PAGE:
Mr. McQuillan: I have been in the House for a number of years and I can say I never had any experience, under any group who formed Governments in those years, of the Taoiseach or a Minister coming in before a debate and warning or admonishing Deputies that they should act as decent, respectable men and not lower the tone of the debate. I know that at the end of a debate or discussion, when there were rather tough speeches, Ministers at times referred to the attitude of certain Deputies. A Minister is fully entitled to do that. If he gets a few hard knocks, he is entitled to reply, but no Minister, in my opinion especially the present Minister for Justice, is entitled to lecture Deputies on how they should conduct themselves.
Much play has been made here by the Minister and some who support the Government with the suggestion that the eighth round of increases is one reason why it was imperative for the Government to bring in this Bill to give this extra salary to the judges. Is the Minister who has taken that line disowning everything that has been said by the Taoiseach and by the former Taoiseach on the question of what the judiciary are entitled to? It was stated in black and white by his leader that the salaries and emoluments of the judiciary should not be tied to, or associated in any way with, yearly increases given to other groups of the community arising from wage or salary  demands, and the question of a seventh or eighth round of increases, according to the Taoiseach, should have no bearing on what the judges are paid.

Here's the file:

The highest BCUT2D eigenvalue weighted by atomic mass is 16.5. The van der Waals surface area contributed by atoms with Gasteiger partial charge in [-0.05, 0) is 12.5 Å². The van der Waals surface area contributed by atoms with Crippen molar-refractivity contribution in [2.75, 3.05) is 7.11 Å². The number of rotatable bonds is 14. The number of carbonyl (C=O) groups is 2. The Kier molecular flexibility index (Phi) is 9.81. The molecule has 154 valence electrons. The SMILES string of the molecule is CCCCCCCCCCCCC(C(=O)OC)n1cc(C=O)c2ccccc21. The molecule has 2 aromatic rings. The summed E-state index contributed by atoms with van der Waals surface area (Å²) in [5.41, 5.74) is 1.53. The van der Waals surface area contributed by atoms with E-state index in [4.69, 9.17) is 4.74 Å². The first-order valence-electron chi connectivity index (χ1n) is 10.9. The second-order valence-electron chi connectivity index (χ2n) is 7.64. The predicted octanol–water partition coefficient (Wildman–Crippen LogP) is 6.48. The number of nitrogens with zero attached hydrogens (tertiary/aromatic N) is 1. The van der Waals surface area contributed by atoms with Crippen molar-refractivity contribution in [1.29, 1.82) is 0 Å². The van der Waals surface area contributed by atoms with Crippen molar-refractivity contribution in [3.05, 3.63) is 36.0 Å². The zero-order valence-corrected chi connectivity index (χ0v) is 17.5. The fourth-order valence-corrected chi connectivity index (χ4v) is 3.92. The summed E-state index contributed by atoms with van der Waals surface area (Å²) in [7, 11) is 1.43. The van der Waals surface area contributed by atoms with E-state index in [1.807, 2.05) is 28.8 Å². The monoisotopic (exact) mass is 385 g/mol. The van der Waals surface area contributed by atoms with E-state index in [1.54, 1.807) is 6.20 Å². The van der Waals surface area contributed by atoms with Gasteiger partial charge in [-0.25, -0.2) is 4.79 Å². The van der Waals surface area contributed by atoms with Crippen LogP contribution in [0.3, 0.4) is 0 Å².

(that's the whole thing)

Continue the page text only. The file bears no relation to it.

That was the line taken back in 1953 when a Select Committee of the House examined the question of the emoluments of the judiciary. Not alone was that view taken then but the same line of thought has run through the speeches and statements of the Taoiseach here.
To-day we have the Minister blandly suggesting that when there was an eighth round of salary increases, it would appear that the judges are entitled to their share of the national cake. On what leg does he stand? Is there a complete change of policy with regard to judges? Do we take it now, if there is a demand next year which will be described as the ninth round, that it will be decided by the Government that the judges will have to get another increase? The Government themselves are responsible for the criticism that has been offered here and for the long discussion. They are responsible if there is any criticism of the judiciary. Personally, I do not think there has been, but if they are used more of less as a cockshot in the political fight here, the Government are responsible for putting them into the cockpit because if they had stuck to what the Taoiseach argued over the years, the increases for judges would come over lengthy periods.
The argument here was that any adjustment in the salary scales of the judiciary should be on a long-term basis. These are the words of the Taoiseach. But the Minister comes here and seeks to justify this new increase on the ground that only a very limited number of increases were given since 1924. That is true. I think this is only the third since 1924.